The real gold of a social network is being able to vet the company you're applying to and give the company an extra way to vet you. Just because a company looks great on a large job review site does not mean it's a great company for you. Sitting down with an employee for a cup of coffee can be very enlightening about the real culture that can't easily be described on a simple survey. Similarly - you are more than your resume. Making a contact at a company who has faith in you who will be your advocate internally is a huge benefit.

Broadcasting and Sharing

The last great thing about a social network of any sort is the ability to let others know what's up with you. The trick to having a friend do you the favor of helping you get an interview or filling you in on conditions in a given job prospect is that you have to do the same in reverse. Keep others in the loop with a clear and complete profile. Drum up interest with notes about your endeavors. That way you're in a position to help others if requested.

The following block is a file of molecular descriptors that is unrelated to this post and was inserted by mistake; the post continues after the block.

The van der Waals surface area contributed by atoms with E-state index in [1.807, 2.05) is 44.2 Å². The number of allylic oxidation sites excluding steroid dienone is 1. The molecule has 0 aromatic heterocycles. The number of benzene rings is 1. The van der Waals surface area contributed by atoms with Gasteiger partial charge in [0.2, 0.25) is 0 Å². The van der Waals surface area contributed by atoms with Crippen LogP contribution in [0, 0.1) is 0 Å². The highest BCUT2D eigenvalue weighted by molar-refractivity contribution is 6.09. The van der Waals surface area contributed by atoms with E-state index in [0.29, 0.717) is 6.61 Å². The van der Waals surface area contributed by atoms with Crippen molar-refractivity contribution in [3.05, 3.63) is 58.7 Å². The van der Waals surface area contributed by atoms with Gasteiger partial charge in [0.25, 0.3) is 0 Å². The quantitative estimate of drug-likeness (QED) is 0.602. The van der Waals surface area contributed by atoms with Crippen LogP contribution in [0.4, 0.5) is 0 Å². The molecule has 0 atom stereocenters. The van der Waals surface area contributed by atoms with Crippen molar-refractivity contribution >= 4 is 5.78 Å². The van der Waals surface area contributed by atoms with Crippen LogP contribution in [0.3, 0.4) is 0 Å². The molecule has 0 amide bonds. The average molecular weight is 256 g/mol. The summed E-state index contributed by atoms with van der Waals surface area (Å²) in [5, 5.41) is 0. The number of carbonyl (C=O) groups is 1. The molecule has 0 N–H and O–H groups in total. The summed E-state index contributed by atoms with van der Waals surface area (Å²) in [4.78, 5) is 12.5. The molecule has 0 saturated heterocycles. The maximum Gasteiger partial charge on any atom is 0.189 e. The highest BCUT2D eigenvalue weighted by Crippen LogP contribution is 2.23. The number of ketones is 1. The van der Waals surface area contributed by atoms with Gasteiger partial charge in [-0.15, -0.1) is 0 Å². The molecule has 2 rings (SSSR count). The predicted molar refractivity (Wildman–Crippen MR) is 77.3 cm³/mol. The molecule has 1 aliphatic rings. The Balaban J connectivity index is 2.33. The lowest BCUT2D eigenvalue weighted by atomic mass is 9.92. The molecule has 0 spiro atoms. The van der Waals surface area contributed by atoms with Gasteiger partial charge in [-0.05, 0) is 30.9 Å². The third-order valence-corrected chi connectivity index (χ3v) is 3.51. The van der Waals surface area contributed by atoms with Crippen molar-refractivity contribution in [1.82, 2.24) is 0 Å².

It's a fine line - I generally stick to broadcasting the good stuff, or the very impersonal. Example:

  • Good stuff: "Wow, just finished a major project. Stay tuned to the company website for a product release! It was hard work and we're really proud of it!"

  • Impersonal stuff: "Just read XYZ book by ABC author. What a waste of time. I wanted to learn X, but found that they only skimmed the surface... looking for more good resources here." Given that ABC author isn't my pal, my collegue or anything personal to me, there's really no damage here... I'm just suggesting a thing worth skipping.